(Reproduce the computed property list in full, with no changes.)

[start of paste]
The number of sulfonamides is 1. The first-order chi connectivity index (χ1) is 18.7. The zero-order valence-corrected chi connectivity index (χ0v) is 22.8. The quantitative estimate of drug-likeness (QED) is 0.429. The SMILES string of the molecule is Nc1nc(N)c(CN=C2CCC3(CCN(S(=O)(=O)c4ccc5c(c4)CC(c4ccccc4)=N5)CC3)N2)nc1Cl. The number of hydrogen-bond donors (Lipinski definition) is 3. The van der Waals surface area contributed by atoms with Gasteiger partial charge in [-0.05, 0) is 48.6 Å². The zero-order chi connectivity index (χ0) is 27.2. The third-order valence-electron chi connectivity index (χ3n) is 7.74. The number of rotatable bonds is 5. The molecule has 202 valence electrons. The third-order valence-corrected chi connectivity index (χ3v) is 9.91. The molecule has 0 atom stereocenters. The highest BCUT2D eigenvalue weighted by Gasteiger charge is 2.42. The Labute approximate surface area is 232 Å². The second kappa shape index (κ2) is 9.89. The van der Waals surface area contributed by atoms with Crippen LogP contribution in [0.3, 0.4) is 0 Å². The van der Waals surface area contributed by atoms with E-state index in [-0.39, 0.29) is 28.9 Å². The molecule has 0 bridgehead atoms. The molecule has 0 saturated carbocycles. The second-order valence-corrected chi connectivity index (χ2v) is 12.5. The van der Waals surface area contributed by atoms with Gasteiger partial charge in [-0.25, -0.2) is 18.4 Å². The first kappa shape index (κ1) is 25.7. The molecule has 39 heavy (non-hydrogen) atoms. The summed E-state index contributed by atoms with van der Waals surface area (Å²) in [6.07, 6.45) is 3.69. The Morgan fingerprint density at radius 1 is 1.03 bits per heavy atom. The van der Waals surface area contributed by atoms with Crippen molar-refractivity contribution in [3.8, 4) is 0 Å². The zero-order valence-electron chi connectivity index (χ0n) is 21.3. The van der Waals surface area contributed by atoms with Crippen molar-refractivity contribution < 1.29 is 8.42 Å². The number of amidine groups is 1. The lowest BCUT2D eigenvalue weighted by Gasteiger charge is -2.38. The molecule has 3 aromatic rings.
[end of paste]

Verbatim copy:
The number of sulfonamides is 1. The first-order chi connectivity index (χ1) is 18.7. The zero-order valence-corrected chi connectivity index (χ0v) is 22.8. The quantitative estimate of drug-likeness (QED) is 0.429. The SMILES string of the molecule is Nc1nc(N)c(CN=C2CCC3(CCN(S(=O)(=O)c4ccc5c(c4)CC(c4ccccc4)=N5)CC3)N2)nc1Cl. The number of hydrogen-bond donors (Lipinski definition) is 3. The van der Waals surface area contributed by atoms with Gasteiger partial charge in [-0.05, 0) is 48.6 Å². The zero-order chi connectivity index (χ0) is 27.2. The third-order valence-electron chi connectivity index (χ3n) is 7.74. The number of rotatable bonds is 5. The molecule has 202 valence electrons. The third-order valence-corrected chi connectivity index (χ3v) is 9.91. The molecule has 0 atom stereocenters. The highest BCUT2D eigenvalue weighted by Gasteiger charge is 2.42. The Labute approximate surface area is 232 Å². The second kappa shape index (κ2) is 9.89. The van der Waals surface area contributed by atoms with Crippen LogP contribution in [0.3, 0.4) is 0 Å². The van der Waals surface area contributed by atoms with E-state index in [-0.39, 0.29) is 28.9 Å². The molecule has 0 bridgehead atoms. The molecule has 0 saturated carbocycles. The second-order valence-corrected chi connectivity index (χ2v) is 12.5. The van der Waals surface area contributed by atoms with Gasteiger partial charge in [-0.25, -0.2) is 18.4 Å². The first kappa shape index (κ1) is 25.7. The molecule has 39 heavy (non-hydrogen) atoms. The summed E-state index contributed by atoms with van der Waals surface area (Å²) in [6.07, 6.45) is 3.69. The Morgan fingerprint density at radius 1 is 1.03 bits per heavy atom. The van der Waals surface area contributed by atoms with Crippen molar-refractivity contribution in [3.8, 4) is 0 Å². The zero-order valence-electron chi connectivity index (χ0n) is 21.3. The van der Waals surface area contributed by atoms with Crippen molar-refractivity contribution < 1.29 is 8.42 Å². The number of amidine groups is 1. The lowest BCUT2D eigenvalue weighted by Gasteiger charge is -2.38. The molecule has 3 aromatic rings.